Australia’s Great Barrier Reef is under strain from climate change, but ‘controversial’ research could help save it

TOWNSVILLE, Australia: Under bright lights and the watchful eyes of leading scientists, young corals are taking shape. These are the new breed, lab rats and hybrids, exposed to a wide range of different water conditions.

Some experience additional heat or more light, water contaminants, and changes in salinity. Three million liters of seawater can be pumped through this system every day. While the natural environment outside has never been so unpredictable, here everything is under control.

Close to one of the most precious ecosystems in the world, there is cutting-edge science.

This is the National Sea Simulator, a world-class facility used by researchers from the Australian Institute of Marine Science (AIMS) in the state of Queensland to better understand the impact of climate change on the corals of the Great Barrier Reef.

What happens here could profoundly shape the future of the reef.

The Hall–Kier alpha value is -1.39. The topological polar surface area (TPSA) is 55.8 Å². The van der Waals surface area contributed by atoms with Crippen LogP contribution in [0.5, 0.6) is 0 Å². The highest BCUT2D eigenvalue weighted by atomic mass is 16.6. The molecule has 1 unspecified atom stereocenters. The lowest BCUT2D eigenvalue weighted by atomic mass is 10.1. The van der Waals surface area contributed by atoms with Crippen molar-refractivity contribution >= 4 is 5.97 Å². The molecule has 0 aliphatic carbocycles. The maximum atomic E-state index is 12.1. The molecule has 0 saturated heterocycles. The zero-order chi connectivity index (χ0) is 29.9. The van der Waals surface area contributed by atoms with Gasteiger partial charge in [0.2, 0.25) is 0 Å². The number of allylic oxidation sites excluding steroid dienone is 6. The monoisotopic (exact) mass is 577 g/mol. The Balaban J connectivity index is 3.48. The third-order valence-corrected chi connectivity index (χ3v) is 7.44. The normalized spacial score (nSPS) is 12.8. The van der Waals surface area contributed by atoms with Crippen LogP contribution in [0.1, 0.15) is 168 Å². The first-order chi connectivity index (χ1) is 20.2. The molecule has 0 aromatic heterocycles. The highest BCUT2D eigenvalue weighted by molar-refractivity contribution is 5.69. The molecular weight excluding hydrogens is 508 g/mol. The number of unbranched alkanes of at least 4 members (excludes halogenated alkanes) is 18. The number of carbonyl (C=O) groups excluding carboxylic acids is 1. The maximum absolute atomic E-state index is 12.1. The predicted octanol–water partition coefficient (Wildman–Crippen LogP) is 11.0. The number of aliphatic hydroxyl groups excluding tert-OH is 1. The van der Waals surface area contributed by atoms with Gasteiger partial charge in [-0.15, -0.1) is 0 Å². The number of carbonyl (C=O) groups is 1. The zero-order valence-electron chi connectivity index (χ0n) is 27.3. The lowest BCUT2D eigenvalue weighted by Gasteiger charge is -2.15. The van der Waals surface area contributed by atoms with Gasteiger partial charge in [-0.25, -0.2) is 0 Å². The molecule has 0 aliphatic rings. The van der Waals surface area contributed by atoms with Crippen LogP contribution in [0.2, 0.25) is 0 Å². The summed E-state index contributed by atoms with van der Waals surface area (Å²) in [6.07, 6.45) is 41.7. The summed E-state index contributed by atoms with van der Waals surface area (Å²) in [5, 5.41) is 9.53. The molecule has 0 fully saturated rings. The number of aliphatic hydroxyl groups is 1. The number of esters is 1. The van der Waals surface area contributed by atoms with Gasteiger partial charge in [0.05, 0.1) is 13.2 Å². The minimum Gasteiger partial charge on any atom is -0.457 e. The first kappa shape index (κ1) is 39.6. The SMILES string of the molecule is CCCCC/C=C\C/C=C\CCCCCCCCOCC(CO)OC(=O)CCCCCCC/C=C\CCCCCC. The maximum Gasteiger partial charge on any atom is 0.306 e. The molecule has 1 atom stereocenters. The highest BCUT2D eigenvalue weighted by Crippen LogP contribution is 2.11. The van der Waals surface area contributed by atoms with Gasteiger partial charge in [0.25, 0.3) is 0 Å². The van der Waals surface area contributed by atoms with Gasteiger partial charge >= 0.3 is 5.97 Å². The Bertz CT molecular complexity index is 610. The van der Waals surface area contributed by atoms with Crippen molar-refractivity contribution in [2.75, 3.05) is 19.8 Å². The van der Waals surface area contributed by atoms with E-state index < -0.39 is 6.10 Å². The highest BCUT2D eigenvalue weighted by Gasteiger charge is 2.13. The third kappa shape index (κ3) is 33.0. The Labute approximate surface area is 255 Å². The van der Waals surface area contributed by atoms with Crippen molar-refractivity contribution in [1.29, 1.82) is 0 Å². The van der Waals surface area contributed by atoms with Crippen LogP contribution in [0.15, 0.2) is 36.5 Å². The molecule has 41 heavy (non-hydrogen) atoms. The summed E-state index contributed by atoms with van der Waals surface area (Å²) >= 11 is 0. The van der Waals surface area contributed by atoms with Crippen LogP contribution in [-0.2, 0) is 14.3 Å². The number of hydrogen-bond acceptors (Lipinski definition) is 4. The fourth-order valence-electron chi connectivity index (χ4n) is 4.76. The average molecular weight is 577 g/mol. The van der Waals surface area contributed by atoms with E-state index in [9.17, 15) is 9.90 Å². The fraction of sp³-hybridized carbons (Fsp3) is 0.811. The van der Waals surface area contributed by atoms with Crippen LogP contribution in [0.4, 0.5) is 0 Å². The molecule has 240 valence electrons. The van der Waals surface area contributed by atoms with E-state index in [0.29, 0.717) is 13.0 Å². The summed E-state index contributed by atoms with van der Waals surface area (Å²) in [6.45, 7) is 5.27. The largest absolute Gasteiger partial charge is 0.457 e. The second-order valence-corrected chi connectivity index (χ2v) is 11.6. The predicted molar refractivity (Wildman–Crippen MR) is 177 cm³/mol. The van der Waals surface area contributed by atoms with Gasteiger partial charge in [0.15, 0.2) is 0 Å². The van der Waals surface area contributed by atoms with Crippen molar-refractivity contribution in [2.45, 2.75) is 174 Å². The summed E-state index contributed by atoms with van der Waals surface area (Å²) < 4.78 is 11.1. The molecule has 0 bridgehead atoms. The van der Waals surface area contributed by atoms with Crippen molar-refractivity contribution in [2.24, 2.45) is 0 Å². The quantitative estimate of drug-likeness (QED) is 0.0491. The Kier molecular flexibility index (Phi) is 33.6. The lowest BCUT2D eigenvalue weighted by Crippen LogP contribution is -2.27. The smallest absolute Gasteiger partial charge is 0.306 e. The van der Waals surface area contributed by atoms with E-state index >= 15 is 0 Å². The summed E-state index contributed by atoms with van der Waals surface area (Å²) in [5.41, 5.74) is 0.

Reefs are in steep decline all over the world. Corals are dying as global carbon emissions continue to drive up temperatures. Marine heat waves are becoming more frequent, leading to mass bleaching, events where stressed corals lose color, leaving reefs looking like strange yards of white bones.

The Great Barrier Reef is the largest in the world, covering an area larger than Malaysia, stretching from southeast Queensland to the tip of Papua New Guinea. It is diverse, complex and made up of thousands of different islands and reefs that have evolved over millennia.

However, never has its survival been more threatened.

Teresa H. Sadler